Graphic created by: Kelly Ledsworth, Design Director

By Haley Hersey, Staff Writer

On a local and national level, the 2020 election was full of controversies and high stakes for many. Deciding whether or not to vote in any election is an important decision. Voting is a right of every United States citizen, but it is also the civic duty of citizens to vote. After Joe Biden was elected President-Elect with Kamala Harris as Vice President-Elect and incumbent Senator Susan Collins was re-elected, opinions were heard everywhere, especially from students at the University of Southern Maine. 

According to the Associated Press, the highly competitive senatorial race in Maine made history for being the first ranked-choice senate election. Maine voted ranked-choice for the presidential election as well this year. The result was Susan Collins beating Sara Gideon with 51.1% of the votes compared to Gideon’s 42.2%. Independents Lisa Savage and Max Linn did gain some traction in the race with Savage amassing 5% of the vote.

Maine and Nebraska are the only states in the country that within their state constitutions allow for the splitting of electoral votes. In the 2020 presidential election, Joe Biden took three of Maine’s four electoral votes and 52.9% of the votes. Donald Trump got the remaining one electoral vote and 44.2% of the votes. Ultimately, Biden was determined, President-elect.

Through the happiness and excitement of elections, it is important to be educated on some of the dark aspects that can arise.

Cami Gibson, a senior theatre major with a dance minor, confided about her struggles with voting saying, “It was very hard for me to vote as a first-time voter, I got denied to vote twice and had to call the voter hotline to be able to vote. I had been trying to vote for two hours and finally was able to. Which is why I believe young voters get stressed to vote because it’s people in the older generations running the poles. My advice would be, do not be afraid and never take no for an answer.”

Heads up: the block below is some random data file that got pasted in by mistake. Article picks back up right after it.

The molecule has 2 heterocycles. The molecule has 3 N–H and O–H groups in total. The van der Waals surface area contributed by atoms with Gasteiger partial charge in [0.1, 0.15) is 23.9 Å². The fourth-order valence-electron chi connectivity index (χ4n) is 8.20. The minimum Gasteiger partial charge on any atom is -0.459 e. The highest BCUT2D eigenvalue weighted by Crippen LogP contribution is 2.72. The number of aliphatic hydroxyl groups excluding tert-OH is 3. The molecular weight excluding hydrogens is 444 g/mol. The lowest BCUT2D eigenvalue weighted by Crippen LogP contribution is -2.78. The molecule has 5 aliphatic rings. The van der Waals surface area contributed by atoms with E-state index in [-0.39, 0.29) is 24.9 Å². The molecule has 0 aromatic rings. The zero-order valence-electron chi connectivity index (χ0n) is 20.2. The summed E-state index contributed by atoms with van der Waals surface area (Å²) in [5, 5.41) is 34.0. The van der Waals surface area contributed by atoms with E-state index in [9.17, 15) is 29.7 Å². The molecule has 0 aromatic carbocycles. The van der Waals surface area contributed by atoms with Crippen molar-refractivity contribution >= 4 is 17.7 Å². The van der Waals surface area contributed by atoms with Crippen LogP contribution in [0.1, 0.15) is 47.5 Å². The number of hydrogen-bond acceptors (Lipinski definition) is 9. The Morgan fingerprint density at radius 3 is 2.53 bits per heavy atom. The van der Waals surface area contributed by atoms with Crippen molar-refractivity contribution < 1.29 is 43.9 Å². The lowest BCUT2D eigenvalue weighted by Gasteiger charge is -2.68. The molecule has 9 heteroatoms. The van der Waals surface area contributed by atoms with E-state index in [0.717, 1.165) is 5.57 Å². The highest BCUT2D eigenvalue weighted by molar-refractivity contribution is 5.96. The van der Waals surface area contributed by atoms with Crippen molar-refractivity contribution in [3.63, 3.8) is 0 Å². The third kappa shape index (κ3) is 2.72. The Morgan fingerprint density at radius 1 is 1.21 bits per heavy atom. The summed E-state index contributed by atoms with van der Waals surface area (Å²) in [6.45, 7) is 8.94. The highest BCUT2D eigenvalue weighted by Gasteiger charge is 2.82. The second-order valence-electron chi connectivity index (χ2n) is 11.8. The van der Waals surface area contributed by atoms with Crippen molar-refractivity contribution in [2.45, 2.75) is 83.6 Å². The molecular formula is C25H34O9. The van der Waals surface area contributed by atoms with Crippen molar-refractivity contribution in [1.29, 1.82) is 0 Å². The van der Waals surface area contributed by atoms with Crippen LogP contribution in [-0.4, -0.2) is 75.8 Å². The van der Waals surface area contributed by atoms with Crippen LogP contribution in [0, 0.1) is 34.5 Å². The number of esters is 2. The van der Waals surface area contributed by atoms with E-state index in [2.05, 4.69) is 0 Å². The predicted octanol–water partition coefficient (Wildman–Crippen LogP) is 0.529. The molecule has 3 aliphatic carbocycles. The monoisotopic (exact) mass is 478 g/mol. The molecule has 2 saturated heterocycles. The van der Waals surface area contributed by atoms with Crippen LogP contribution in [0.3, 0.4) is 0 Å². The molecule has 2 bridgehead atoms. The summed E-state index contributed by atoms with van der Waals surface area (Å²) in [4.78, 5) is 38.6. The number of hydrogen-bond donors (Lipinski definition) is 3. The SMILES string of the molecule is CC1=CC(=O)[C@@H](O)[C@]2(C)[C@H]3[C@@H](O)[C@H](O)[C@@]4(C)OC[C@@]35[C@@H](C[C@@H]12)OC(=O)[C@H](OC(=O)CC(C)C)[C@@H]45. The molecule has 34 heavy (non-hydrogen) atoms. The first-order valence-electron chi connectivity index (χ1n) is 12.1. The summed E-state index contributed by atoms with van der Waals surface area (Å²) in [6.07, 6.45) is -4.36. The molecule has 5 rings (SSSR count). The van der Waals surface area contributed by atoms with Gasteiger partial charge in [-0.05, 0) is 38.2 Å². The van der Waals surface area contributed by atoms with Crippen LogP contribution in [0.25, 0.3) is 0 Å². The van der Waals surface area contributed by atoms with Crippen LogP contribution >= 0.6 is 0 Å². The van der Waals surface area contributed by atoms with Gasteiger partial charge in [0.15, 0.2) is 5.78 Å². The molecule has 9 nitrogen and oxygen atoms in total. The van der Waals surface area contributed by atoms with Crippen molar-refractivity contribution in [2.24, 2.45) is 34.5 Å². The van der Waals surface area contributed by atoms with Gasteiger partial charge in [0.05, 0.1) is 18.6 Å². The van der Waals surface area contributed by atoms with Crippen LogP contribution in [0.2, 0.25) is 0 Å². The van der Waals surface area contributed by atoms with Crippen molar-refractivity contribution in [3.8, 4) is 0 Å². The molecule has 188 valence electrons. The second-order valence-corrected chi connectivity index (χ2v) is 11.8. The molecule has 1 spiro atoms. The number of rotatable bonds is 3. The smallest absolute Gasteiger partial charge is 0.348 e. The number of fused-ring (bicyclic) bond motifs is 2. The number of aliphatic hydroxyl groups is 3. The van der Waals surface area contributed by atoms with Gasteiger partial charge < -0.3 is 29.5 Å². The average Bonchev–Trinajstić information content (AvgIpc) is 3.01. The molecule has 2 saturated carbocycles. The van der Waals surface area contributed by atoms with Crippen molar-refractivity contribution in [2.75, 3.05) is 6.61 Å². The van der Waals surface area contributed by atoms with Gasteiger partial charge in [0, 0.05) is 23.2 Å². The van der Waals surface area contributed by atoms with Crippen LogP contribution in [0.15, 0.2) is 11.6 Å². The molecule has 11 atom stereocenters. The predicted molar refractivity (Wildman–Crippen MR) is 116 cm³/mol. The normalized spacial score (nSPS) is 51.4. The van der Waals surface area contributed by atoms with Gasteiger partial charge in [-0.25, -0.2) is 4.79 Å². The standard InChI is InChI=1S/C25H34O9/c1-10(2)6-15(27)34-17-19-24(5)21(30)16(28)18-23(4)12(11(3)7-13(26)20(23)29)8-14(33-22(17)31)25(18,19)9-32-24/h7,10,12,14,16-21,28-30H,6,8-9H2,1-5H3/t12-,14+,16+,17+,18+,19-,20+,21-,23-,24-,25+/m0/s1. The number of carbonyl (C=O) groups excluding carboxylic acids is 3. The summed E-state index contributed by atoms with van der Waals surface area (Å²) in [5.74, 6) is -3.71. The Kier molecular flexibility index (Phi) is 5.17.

Voter suppression is real and it is responsible to know your rights as a voter. The state of Maine allows for same-day voter registration, meaning you can walk into your polling location and register to vote on election day. To register you must provide an ID and proof of residency. Usually, a license or state ID and a piece of mail suffice. Maine has absentee voting and mail-in voting. At 8 pm, Maine closes its polls, but if a citizen was in line at that time they legally cannot be denied the right to vote.

First-year political science major, Sabrina Calas shared that there is a “pervasive cynicism towards public participation in those who disavow the American government. I sympathize with this perspective, as to whether or not a government deeply embedded within the oppressive framework it was conceived from can truly incite radical change, is a complex question that even the most lauded scholars fail to answer. Yet I’d urge the public, especially those younger eligible voters, to not completely repudiate the American political system.”

Understanding how the government works, as Calas stated, is an important part of being educated in order to make informed decisions when voting.

For many students at USM, this was the first election they voted in, and felt like their vote truly made a difference. This sentiment is echoed by young and first-time voters who are realizing the importance of voting and staying informed. For more information on voting rights and laws in Maine, visit https://www.maine.gov/sos/cec/elec/voter-info/right.html.

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